A New American Hero
Shay Reh has been in the United States for only a few months, but is already clearing metaphorical hurdles like an Olympic track star. Corneal scars on both eyes have left him visually impaired, but Reh is excelling in his first job in the U.S. and using his new skills to give back to the country that gave him and his family a fresh start in life.
A member of Myanmar’s Karenni ethnic minority, Reh was forced into exile as a young teenager. He was one of hundreds of thousands making the desperate flight from ongoing armed conflict to seek refuge in neighboring Thailand.
Reh spent the next 13 years in the harsh and crowded confines of a camp that is home to thousands of Karenni refugees living in stateless limbo — unable to reside legally in Thailand or return safely to Myanmar.
“Life in the camp was extremely difficult,” Reh remembers. He says he worried constantly, had difficulty sleeping, and his vision continued to worsen. He yearned for a new start.
His dreams came true last summer when he, his wife and their two young children were offered a chance to resettle in the U.S. — an opportunity only a fortunate few receive. They would be welcomed by the International Rescue Committee in Dallas.
Reh spoke no English and knew nothing about Dallas, but was happy, he recalls. “I didn’t know where I was going, but I had a big smile.”
Upon arrival, Reh met Jim Stokes, an IRC employment coordinator. Stokes arranged a job interview for Reh with the Dallas Lighthouse for the Blind, a local charity that provides training and employment for blind and visually impaired residents of northern Texas.
The Dallas Lighthouse had no previous experience with refugees and the interview was no easy task. It required two interpreters. One translated Reh’s native Kayah dialect into Burmese and the other translated the Burmese into English. The man who would become Reh’s supervisor led him to a sewing machine to test his skills. After about thirty minutes, Reh was offered a job and he started a few days later.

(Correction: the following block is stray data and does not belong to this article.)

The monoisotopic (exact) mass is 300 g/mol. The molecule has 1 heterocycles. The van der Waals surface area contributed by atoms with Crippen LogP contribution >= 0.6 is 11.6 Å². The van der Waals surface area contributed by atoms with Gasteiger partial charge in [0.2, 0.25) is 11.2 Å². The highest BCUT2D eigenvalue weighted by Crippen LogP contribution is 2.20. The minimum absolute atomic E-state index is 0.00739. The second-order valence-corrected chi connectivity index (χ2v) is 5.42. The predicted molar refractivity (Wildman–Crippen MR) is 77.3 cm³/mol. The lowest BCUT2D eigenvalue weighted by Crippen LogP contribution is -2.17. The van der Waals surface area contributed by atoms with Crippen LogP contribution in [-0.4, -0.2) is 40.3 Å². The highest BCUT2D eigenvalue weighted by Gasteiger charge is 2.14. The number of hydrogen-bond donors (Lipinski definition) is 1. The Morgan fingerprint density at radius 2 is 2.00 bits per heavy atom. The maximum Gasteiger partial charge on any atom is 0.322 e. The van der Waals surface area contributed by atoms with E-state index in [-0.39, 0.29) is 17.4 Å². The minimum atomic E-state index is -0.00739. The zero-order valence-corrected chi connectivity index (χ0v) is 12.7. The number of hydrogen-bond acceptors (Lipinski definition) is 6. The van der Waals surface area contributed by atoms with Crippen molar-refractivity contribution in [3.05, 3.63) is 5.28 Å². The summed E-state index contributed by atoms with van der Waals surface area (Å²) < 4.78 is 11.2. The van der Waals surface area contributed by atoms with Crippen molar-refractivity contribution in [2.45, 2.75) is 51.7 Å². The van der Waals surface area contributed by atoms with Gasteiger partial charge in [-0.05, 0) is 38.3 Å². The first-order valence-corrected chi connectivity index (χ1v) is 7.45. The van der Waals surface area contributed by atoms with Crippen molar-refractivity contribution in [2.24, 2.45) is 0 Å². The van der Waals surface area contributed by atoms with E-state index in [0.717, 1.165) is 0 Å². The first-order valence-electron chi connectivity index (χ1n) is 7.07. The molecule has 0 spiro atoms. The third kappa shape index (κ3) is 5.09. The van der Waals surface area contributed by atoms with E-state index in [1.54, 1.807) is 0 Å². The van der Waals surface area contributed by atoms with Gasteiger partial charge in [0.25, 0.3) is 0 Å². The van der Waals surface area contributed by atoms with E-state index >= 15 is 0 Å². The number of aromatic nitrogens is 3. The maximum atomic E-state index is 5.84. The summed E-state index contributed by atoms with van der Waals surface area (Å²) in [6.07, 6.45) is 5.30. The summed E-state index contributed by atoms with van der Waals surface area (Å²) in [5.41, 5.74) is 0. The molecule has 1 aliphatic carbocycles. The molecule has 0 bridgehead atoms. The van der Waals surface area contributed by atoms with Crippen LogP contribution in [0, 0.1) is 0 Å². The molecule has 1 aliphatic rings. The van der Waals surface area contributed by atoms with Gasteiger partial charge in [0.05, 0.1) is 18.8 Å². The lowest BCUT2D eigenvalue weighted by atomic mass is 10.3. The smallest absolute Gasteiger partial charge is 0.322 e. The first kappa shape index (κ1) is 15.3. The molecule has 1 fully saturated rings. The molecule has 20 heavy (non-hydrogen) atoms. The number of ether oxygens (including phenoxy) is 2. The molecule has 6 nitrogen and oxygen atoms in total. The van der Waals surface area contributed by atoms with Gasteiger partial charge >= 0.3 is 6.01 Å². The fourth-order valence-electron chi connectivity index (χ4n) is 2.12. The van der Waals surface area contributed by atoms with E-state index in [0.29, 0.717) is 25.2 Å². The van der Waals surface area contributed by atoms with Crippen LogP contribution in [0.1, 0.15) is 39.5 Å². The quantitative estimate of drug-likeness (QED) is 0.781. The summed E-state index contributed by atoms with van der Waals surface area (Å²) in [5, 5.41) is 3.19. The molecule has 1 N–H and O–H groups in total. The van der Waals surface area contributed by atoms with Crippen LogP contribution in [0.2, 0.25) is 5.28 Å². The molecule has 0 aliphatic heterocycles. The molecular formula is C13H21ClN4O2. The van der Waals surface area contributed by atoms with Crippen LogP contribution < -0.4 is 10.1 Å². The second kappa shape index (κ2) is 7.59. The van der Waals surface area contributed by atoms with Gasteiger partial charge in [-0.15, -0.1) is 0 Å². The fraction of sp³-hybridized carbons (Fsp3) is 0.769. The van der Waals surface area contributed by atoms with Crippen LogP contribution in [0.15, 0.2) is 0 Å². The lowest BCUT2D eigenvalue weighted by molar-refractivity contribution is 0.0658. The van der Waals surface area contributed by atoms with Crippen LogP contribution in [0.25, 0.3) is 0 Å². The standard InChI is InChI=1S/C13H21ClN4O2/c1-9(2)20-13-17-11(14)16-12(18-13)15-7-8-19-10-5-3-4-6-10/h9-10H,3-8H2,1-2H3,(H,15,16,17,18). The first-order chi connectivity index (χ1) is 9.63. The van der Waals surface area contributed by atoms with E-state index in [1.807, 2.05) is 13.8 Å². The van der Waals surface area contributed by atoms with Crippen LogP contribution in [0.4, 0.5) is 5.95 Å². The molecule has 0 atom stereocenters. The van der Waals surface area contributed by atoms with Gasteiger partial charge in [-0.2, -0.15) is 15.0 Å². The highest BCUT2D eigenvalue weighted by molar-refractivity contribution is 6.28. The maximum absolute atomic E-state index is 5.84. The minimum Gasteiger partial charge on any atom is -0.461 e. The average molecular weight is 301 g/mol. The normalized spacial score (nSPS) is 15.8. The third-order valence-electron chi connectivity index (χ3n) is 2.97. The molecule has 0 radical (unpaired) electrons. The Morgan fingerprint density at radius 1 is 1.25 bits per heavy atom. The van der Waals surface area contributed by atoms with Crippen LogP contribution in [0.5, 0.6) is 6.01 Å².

Reh is now working full-time making canvas covers for U.S. military entrenchment tools, otherwise known as pack shovels. He moves around the sewing room from machine to machine so fluidly that it is difficult to believe he is visually impaired. Stokes went to visit Reh at work recently and spoke with his supervisor, who reported Reh’s learning curve is “off the chart.”
Reh’s character is as impressive as his technical prowess. “His inner strength and strong will have deeply affected me,” says Stokes. Reh’s co-workers have the same feeling toward Reh, and he has already made a number of friends among them. They help him continue to improve his English and adjust to life in the United States.
With a boost from the IRC, which also helped him schedule corneal implant surgery to improve his vision, Reh has been able to beat the odds and become self-sufficient.
Shay Reh’s ability to support his family is a source of tremendous pride. His wife is also employed and their children are enrolled in Dallas public schools. “I’m doing well in the U.S.,” Reh says. “I am learning every day. I feel so lucky to have my job and am happy to be making my own money. I want to live in the U.S. for the rest of my life.”
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